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Previous literature supports antipsychotics’ (AP) efficacy in acute first-episode psychosis (FEP) in terms of symptomatology and functioning but also a cognitive detrimental effect. However, regarding functional recovery in stabilised patients, these effects are not clear. Therefore, the main aim of this study is to investigate dopaminergic/anticholinergic burden of (AP) on psychosocial functioning in FEP. We also examined whether cognitive impairment may mediate these effects on functioning.
A total of 157 FEP participants were assessed at study entry, and at 2 months and 2 years after remission of the acute episode. The primary outcomes were social functioning as measured by the functioning assessment short test (FAST). Cognitive domains were assessed as potential mediators. Dopaminergic and anticholinergic AP burden on 2-year psychosocial functioning [measured with chlorpromazine (CPZ) and drug burden index] were independent variables. Secondary outcomes were clinical and socio-demographic variables.
Mediation analysis found a statistical but not meaningful contribution of dopaminergic receptor blockade burden to worse functioning mediated by cognition (for every 600 CPZ equivalent points, 2-year FAST score increased 1.38 points). Regarding verbal memory and attention, there was an indirect effect of CPZ burden on FAST (b = 0.0045, 95% CI 0.0011–0.0091) and (b = 0.0026, 95% CI 0.0001–0.0006) respectively. However, only verbal memory post hoc analyses showed a significant indirect effect (b = 0.009, 95% CI 0.033–0.0151) adding premorbid IQ as covariate. We did not find significant results for anticholinergic burden.
CPZ dose effect over functioning is mediated by verbal memory but this association appears barely relevant.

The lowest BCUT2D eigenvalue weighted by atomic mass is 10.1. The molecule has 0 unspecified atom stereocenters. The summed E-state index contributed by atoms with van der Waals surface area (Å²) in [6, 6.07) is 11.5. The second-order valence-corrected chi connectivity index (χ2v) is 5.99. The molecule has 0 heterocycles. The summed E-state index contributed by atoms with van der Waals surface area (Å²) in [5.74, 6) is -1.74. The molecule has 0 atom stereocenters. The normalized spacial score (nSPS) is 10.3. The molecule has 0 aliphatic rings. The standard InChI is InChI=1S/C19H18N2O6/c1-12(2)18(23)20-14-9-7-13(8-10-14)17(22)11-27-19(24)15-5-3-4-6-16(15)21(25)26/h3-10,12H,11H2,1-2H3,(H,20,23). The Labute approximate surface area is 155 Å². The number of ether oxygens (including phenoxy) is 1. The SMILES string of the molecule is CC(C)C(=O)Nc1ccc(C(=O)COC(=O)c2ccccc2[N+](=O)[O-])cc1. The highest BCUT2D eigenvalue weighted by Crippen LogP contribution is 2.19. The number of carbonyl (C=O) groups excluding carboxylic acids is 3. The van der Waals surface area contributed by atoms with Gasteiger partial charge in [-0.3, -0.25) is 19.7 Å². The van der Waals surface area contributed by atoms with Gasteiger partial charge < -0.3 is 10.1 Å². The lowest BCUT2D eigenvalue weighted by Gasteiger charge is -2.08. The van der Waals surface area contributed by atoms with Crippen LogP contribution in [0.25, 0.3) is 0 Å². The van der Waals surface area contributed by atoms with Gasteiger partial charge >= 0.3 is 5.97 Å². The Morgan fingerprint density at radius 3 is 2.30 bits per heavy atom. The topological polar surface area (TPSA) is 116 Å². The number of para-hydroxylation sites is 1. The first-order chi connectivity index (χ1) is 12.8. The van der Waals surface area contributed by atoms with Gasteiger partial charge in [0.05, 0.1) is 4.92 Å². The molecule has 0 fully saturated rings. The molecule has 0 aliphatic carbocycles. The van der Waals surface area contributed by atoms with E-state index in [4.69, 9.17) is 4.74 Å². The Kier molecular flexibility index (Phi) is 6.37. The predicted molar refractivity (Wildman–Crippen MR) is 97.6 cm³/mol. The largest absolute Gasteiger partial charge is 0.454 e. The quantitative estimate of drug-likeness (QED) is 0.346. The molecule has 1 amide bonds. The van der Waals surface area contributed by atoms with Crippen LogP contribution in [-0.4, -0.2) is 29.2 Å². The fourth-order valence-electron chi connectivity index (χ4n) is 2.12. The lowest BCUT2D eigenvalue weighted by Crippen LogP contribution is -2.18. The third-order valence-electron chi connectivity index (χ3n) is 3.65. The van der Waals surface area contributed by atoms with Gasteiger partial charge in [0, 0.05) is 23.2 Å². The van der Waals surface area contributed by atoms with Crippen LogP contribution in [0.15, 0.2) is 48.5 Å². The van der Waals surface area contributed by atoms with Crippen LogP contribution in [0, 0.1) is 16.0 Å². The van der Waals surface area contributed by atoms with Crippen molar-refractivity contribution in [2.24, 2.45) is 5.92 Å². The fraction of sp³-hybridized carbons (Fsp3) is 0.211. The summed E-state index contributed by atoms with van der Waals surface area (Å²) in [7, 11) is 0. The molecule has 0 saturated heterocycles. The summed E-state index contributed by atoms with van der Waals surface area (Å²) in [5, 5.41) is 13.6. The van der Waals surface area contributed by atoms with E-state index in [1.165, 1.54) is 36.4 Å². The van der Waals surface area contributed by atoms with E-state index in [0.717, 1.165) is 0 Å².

Motor abnormalities (MAs) are the primary manifestations of schizophrenia. However, the extent to which MAs are related to alterations of subcortical structures remains understudied.
We aimed to investigate the associations of MAs and basal ganglia abnormalities in first-episode psychosis (FEP) and healthy controls. Magnetic resonance imaging was performed on 48 right-handed FEP and 23 age-, gender-, handedness-, and educational attainment-matched controls, to obtain basal ganglia shape analysis, diffusion tensor imaging techniques (fractional anisotropy and mean diffusivity), and relaxometry (R2*) to estimate iron load. A comprehensive motor battery was applied including the assessment of parkinsonism, catatonic signs, and neurological soft signs (NSS). A fully automated model-based segmentation algorithm on 1.5T MRI anatomical images and accurate corregistration of diffusion and T2* volumes and R2* was used.
FEP patients showed significant local atrophic changes in left globus pallidus nucleus regarding controls. Hypertrophic changes in left-side caudate were associated with higher scores in sensory integration, and in right accumbens with tremor subscale. FEP patients showed lower fractional anisotropy measures than controls but no significant differences regarding mean diffusivity and iron load of basal ganglia. However, iron load in left basal ganglia and right accumbens correlated significantly with higher extrapyramidal and motor coordination signs in FEP patients.
Taken together, iron load in left basal ganglia may have a role in the emergence of extrapyramidal signs and NSS of FEP patients and in consequence in the pathophysiology of psychosis.
Cognitive deficits are a core feature of early stages in schizophrenia. However, the extent to which antipsychotic (AP) have a deleterious effect on cognitive performance remains under debate. We aim to investigate whether anticholinergic loadings and dose of AP drugs in first episode of psychosis (FEP) in advanced phase of remission are associated with cognitive impairment and the differences between premorbid intellectual quotient (IQ) subgroups.
Two hundred and sixty-six patients participated. The primary outcomes were cognitive dimensions, dopaminergic/anticholinergic load of AP [in chlorpromazine equivalents (Eq-CPZ) and the Anticholinergic Risk Scale (ARS), respectively].
Impairments in processing speed, verbal memory and global cognition were significantly associated with high Eq-CPZ and verbal impairment with high ARS score. Moreover, this effect was higher in the low IQ subgroup.
Clinicians should be aware of the potential cognitive impairment associated with AP in advanced remission FEP, particularly in lower premorbid IQ patients.
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